Are the sequences equally likely? The intuitive answer — "of course not!" — is false. Because the events are independent and because the outcomes B and G are (approximately) equally likely, then any possible sequence of six births is as likely as any other. Even now that you know this conclusion is true, it remains counterintuitive, because only the third sequence appears random. As expected, BGBBGB is judged much more likely than the other two sequences. We are pattern seekers, believers in a coherent world, in which regularities (such as a sequence of six girls) appear not by accident but as a result of mechanical causality or of someone's intention. We do not expect to see regularity produced by a random process, and when we detect what appears to be a rule, we quickly reject the idea that the process is truly random. Random processes produce many sequences that convince people that the process is not random after all. You can see why assuming causality could have had evolutionary advantages. It is part of the general vigilance that we have inherited from ancestors. We are automatically on the lookout for the possibility that the environment has changed. Lions may appear on the plain at random times, but it would be safer to notice and respond to an apparent increase in the rate of appearance of prides of lions, even if it is actually due to the fluctuations of a random process.

The myth of the hot hand
AMOS TVERSKY AND his students Tom Gilovich and Robert Vallone once caused a stir with their study of misperceptions of randomness in basketball. The "fact" that players occasionally acquire a hot hand is generally accepted by players, coaches, and fans. The inference is irresistible: A player sinks three or four baskets in a row and you cannot help forming the causal judgment that this player is now hot, with a temporarily increased propensity to score. Players on both teams adapt to this judgment — teammates are more likely to pass to the hot scorer and the defense is more likely to double-team. Analysis of thousands of sequences of shots led to a disappointing conclusion: There is no such thing as a hot hand in professional basketball, either in shooting from the field or scoring from the foul line. Of course, some players are more accurate than others, but the sequence of successes and missed shots satisfies all tests of randomness. The hot hand is entirely in the eye of the beholders, who are consistently too quick to perceive order and causality in randomness. The hot hand is a massive and widespread cognitive illusion.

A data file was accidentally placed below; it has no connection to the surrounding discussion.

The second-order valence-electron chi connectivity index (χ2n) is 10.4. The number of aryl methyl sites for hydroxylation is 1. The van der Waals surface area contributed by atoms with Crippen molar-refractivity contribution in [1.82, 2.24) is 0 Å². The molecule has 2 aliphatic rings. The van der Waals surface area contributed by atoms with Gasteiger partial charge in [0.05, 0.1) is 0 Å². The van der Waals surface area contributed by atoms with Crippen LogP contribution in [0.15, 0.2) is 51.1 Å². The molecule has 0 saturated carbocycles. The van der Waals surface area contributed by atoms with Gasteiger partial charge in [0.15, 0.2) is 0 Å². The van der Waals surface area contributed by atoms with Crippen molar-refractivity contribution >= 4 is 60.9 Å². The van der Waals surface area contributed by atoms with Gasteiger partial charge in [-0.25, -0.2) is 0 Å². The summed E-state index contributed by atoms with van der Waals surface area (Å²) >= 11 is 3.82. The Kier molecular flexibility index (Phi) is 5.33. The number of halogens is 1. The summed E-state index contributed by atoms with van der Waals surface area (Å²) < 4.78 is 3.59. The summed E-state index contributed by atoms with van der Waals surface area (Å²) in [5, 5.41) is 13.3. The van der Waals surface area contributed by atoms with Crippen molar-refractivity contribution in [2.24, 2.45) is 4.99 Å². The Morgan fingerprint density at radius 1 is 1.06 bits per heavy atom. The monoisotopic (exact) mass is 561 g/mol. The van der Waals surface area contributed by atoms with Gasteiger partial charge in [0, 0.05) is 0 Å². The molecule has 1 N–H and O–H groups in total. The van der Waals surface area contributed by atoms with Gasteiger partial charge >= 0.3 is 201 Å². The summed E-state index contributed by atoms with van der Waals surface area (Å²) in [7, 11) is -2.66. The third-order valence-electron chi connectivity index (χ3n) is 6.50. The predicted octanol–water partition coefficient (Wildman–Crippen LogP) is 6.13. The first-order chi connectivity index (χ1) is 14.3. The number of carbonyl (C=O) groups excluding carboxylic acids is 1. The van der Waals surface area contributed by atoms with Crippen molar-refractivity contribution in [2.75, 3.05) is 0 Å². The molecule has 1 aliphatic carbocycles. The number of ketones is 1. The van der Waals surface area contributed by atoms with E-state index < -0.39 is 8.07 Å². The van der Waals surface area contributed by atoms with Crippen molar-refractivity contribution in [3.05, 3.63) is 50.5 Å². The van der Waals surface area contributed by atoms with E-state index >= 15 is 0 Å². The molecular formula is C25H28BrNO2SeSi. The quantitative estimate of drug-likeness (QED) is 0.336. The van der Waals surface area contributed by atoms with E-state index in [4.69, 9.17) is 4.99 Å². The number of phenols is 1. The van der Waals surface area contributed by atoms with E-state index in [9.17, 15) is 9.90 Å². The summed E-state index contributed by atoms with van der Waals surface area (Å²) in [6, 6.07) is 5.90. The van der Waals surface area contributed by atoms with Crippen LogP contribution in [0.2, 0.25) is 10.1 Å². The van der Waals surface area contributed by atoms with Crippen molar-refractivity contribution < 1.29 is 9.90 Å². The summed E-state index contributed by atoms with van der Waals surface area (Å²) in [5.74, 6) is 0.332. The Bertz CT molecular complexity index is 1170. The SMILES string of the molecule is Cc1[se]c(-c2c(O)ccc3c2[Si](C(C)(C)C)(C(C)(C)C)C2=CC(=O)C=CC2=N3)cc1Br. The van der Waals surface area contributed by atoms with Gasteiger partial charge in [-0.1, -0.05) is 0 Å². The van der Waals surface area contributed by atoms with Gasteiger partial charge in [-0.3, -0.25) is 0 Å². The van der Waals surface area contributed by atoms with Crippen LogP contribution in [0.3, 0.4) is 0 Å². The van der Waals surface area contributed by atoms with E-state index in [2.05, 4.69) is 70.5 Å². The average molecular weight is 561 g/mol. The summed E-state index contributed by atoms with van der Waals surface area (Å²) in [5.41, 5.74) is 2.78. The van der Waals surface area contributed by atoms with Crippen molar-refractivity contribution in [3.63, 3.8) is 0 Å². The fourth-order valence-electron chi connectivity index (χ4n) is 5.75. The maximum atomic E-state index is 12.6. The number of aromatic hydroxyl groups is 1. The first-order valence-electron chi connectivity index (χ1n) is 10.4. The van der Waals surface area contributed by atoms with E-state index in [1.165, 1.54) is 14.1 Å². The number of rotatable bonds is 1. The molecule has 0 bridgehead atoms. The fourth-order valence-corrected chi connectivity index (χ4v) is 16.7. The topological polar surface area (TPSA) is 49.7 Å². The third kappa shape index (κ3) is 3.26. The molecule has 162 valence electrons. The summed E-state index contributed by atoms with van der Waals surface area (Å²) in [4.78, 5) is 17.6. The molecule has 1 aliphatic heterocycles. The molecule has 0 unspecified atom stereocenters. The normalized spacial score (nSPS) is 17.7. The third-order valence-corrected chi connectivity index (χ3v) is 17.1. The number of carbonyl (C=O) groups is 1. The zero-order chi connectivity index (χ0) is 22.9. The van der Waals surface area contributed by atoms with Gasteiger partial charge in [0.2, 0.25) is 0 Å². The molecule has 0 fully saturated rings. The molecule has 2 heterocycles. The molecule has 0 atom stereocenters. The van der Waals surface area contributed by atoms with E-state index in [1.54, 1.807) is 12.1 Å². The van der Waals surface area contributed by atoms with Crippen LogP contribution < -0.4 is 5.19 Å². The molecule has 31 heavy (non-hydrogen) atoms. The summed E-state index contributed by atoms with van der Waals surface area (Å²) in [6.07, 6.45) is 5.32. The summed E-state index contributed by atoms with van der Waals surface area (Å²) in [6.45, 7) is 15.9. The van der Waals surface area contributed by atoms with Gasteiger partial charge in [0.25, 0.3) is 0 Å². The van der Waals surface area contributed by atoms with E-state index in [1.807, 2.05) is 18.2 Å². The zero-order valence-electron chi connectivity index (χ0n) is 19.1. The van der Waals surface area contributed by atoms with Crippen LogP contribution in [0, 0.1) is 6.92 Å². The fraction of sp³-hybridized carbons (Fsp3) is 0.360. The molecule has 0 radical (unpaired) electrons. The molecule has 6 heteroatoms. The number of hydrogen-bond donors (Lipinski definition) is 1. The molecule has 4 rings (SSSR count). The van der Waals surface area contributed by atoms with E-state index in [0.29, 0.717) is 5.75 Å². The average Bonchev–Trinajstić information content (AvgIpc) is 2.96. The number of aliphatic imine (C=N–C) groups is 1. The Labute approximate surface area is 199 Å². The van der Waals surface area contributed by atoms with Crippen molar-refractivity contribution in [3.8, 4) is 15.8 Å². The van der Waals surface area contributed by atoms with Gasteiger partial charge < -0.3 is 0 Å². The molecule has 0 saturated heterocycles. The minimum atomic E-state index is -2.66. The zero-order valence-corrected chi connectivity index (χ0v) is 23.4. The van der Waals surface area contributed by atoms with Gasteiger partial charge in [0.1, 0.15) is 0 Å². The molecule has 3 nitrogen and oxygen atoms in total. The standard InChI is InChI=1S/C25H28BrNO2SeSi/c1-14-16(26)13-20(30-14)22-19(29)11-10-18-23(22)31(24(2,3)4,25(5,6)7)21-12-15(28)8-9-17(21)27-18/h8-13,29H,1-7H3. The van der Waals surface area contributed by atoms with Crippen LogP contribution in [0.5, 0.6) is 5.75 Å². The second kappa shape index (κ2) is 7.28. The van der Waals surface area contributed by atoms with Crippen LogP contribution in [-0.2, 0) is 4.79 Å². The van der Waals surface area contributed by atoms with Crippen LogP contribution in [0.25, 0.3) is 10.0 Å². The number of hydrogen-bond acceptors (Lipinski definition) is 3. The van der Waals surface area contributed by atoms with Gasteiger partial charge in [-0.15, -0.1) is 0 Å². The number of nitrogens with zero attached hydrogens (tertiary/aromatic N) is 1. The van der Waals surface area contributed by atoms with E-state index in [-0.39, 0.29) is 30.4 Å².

The public reaction to this research is part of the story. The finding was picked up by the press because of its surprising conclusion, and the general response was disbelief. When the celebrated coach of the Boston Celtics, Red Auerbach, heard of Gilovich and his study, he responded, "Who is this guy? So he makes a study. I couldn't care less." The tendency to see patterns in randomness is overwhelming — certainly more impressive than a guy making a study.

The secret of successful schools
I BEGAN WITH the example of cancer incidence across the United States. The example appears in a book intended for statistics teachers, but I learned about it from an amusing article by the two statisticians I quoted earlier, Wainer and Zwerling. Their essay focused on a large investment, some $1.7 billion, which the Gates Foundation made to follow up intriguing findings on the characteristics of the most successful schools. Many researchers have sought the secret of successful education by identifying the most successful schools in the hope of discovering what distinguishes them from others. One of the conclusions of this research is that the most successful schools, on average, are small. In a survey of 1,662 schools in Pennsylvania, for instance, six of the top 50 were small, which is an overrepresentation by a factor of four. These data encouraged the Gates Foundation to make its investment in the creation of small schools, sometimes by splitting large schools into smaller units.

This probably makes intuitive sense to you. It is easy to construct a causal story that explains how small schools are able to provide superior education and thus produce high-achieving scholars by giving them more personal attention and encouragement than they could get in larger schools.

Unfortunately, the causal analysis is pointless because the facts are wrong. If the statisticians who reported to the Gates Foundation had asked about the characteristics of the worst schools, they would have found that bad schools also tend to be smaller than average. The truth is that small schools are not better on average; they are simply more variable. If anything, say Wainer and Zwerling, large schools tend to produce better results, especially in higher grades, where a variety of curricular options is valuable.

The law of small numbers is part of a larger story about the workings of the mind: Statistics produce many observations that appear to beg for causal explanations but do not lend themselves to such explanations. Many facts of the world are due to chance, including accidents of sampling. And causal explanations of chance events are inevitably wrong.


©2011 by Daniel Kahneman. Reprinted by permission of Farrar, Straus & Giroux. All rights reserved. Excerpted from Thinking, Fast and Slow.